• Rep. Juanita Millender-McDonald died of cancer early Sunday
• President Bush: We hold her family in our prayers
• The 68-year old was in her 7th term representing a southern California district
• Gov. Arnold Schwarzenegger has 14 days to set a date for a special election
LOS ANGELES, California (AP) — Rep. Juanita Millender-McDonald, a seven-term congresswoman from southern California, died late Saturday of cancer.
Millender-McDonald, who was 68, died at her home in Carson, California, said her chief of staff, Bandele McQueen.
McQueen could provide no details on what form of cancer Millender-McDonald had. He said she had been receiving hospice care.
The congresswoman had asked for a four- to six-week leave of absence from the House last week to deal with her illness.
“Juanita Millender-McDonald was a trailblazer, always advocating for the full participation of all Americans in the success and prosperity of our country,” House Speaker Nancy Pelosi said in a statement. “The dignity with which she faced her illness was an indication of the determination with which she always served the people of her district.”
Millender-McDonald was in her seventh term representing a heavily Democratic Southern California district that includes Compton, Long Beach and parts of Los Angeles.
“She was a dedicated public servant who tirelessly and honorably served her country for many years,” President Bush said in a statement. “We hold Rep. Millender-McDonald’s family, friends, staff, and constituents in our thoughts and prayers.”
Millender-McDonald is the second member of Congress to die this year of cancer. Republican Rep. Charles Norwood Jr. of Georgia died in February after battling cancer and lung disease.
“She was a champion for the consumer and fought injustice wherever she saw it. She always valued public service and served her state and nation with grace and honor,” said California Democratic Party Chairman Art Torres, who served with her in the California state Legislature.
The congresswoman’s son, R. Keith McDonald, had received “temporary emergency release” from a 41-month prison term after his mother had surgery in May 2005, according to the Los Angeles Times. The former Los Angeles water district official was convicted of extortion in a contracts case. Millender-McDonald was never implicated.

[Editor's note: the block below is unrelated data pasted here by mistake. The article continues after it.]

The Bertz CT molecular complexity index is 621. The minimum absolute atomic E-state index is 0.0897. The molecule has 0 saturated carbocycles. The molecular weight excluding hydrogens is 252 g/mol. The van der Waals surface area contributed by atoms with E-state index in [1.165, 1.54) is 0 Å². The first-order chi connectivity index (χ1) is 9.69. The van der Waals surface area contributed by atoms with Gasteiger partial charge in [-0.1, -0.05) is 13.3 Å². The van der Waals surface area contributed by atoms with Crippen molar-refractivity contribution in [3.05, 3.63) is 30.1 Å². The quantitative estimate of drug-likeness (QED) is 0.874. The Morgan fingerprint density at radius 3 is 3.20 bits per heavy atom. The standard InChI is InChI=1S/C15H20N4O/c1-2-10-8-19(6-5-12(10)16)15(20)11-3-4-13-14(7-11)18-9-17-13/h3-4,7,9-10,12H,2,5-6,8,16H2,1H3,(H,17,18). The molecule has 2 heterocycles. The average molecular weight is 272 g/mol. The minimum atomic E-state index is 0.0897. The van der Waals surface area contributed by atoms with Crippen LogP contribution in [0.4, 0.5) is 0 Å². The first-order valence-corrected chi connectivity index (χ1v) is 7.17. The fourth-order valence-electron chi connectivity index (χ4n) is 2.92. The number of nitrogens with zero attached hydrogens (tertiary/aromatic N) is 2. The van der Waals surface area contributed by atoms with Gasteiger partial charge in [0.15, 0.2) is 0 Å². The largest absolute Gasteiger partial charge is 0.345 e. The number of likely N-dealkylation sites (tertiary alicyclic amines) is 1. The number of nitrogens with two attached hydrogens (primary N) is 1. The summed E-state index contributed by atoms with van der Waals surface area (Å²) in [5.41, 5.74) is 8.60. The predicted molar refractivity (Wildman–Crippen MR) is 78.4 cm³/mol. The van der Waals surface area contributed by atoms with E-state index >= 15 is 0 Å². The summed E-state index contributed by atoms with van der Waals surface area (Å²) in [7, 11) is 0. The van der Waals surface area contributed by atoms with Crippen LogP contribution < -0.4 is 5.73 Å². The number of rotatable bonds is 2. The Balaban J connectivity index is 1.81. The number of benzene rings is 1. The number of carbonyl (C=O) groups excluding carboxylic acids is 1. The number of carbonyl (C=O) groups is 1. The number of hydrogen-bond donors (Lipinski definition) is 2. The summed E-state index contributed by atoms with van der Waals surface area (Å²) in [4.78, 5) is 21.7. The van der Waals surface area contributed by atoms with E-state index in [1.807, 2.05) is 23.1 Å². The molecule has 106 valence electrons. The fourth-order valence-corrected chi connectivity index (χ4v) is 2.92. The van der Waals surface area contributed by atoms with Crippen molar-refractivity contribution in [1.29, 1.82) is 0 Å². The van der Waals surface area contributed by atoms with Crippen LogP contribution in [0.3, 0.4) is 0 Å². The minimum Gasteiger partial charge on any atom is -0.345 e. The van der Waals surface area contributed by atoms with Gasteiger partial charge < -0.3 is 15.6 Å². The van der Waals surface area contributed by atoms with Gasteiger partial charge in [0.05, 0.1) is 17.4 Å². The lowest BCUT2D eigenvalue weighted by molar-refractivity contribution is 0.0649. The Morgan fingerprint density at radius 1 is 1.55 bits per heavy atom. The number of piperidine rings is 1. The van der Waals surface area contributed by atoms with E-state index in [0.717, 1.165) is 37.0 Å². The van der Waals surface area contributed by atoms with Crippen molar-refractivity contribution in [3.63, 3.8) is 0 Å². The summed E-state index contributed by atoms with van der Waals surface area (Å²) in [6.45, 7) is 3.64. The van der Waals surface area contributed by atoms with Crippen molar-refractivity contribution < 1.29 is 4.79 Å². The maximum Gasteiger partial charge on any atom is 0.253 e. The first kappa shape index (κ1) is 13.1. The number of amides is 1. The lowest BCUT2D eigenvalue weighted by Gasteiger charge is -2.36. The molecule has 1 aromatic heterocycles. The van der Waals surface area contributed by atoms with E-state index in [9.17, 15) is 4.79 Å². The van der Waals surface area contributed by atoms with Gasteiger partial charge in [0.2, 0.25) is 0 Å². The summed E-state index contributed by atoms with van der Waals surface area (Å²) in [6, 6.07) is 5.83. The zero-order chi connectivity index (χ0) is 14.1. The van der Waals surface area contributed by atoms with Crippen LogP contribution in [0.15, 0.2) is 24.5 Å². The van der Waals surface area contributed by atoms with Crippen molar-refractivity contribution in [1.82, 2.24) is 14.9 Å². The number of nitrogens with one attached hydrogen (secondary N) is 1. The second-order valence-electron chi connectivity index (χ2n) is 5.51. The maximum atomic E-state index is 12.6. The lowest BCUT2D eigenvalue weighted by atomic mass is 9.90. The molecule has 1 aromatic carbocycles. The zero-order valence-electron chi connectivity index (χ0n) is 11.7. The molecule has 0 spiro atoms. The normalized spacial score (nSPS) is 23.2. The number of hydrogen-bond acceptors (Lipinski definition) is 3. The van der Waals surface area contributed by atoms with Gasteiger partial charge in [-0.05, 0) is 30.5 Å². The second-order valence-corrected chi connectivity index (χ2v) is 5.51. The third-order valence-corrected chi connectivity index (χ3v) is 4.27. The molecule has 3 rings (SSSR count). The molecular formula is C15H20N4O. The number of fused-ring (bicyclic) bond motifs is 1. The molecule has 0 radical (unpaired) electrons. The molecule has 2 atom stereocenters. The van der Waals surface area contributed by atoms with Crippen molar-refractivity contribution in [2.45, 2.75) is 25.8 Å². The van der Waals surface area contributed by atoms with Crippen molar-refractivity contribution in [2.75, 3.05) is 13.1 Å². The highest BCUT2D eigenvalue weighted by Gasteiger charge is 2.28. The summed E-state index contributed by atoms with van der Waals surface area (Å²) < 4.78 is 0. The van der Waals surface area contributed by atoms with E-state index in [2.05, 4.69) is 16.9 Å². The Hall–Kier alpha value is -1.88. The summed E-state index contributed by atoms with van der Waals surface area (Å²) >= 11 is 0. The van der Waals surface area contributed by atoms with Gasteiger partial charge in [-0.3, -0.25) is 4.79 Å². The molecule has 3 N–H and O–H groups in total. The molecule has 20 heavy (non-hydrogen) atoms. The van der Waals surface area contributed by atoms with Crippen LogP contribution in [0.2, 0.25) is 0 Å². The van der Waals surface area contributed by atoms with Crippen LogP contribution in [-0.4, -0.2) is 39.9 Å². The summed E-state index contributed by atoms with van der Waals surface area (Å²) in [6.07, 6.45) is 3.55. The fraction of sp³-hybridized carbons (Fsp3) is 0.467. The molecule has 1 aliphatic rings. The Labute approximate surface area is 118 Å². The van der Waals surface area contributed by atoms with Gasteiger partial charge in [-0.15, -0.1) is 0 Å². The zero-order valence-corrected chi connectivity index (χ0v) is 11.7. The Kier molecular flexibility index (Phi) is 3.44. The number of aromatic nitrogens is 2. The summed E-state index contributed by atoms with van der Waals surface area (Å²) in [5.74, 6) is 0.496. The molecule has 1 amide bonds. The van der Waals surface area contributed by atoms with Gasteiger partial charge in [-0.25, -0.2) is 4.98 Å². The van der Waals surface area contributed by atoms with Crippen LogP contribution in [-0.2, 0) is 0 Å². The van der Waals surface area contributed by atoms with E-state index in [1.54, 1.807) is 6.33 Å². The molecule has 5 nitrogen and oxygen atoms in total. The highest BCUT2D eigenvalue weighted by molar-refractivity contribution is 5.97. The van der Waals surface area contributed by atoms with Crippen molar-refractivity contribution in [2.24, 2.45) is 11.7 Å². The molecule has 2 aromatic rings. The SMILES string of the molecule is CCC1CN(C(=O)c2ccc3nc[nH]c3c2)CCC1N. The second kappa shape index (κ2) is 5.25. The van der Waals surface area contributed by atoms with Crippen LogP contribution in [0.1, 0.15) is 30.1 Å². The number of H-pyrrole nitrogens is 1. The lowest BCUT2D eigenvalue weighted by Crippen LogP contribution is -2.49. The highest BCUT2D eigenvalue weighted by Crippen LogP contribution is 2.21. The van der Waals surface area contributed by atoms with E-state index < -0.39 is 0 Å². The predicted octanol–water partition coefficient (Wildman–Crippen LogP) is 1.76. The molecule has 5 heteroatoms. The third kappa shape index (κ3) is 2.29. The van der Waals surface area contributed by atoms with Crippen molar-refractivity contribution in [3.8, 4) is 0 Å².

The congresswoman, a native of Birmingham, Alabama, worked on former Los Angeles Mayor Tom Bradley’s unsuccessful 1982 gubernatorial campaign and other local races as a volunteer before getting elected to the Carson City Council in 1990.
She went on to serve in the California state Assembly, and in 1996 sought a U.S. House seat during a special election to replace Rep. Walter Tucker III, who had been convicted of taking bribes while mayor of Compton, California, and of cheating on his taxes.
She won the special election, and in March beat out Tucker’s wife, Robin, in a primary that featured nine Democrats. She won a full House term in November 1996 and has subsequently won re-election easily.
Millender-McDonald has recently worked on issues including election reform and opposing the genocide in Darfur.
She drew national attention in 1996 when she took then-CIA director John Deutch to Watts to address the community following a newspaper report alleging that profits from domestic sales of crack-cocaine were funneled to the CIA-backed Contras in Nicaragua.
This year Millender-McDonald became chair of the Committee on House Administration, which oversees operations of the House and federal election procedures.
She is survived by her husband, James McDonald, Jr., and five adult children.
Under California election procedures, Gov. Arnold Schwarzenegger has 14 days to set a date for a special election to fill the seat.
Copyright 2007 The Associated Press. All rights reserved.
Rep. Juanita Millender-McDonald is survived by her husband and five adult children.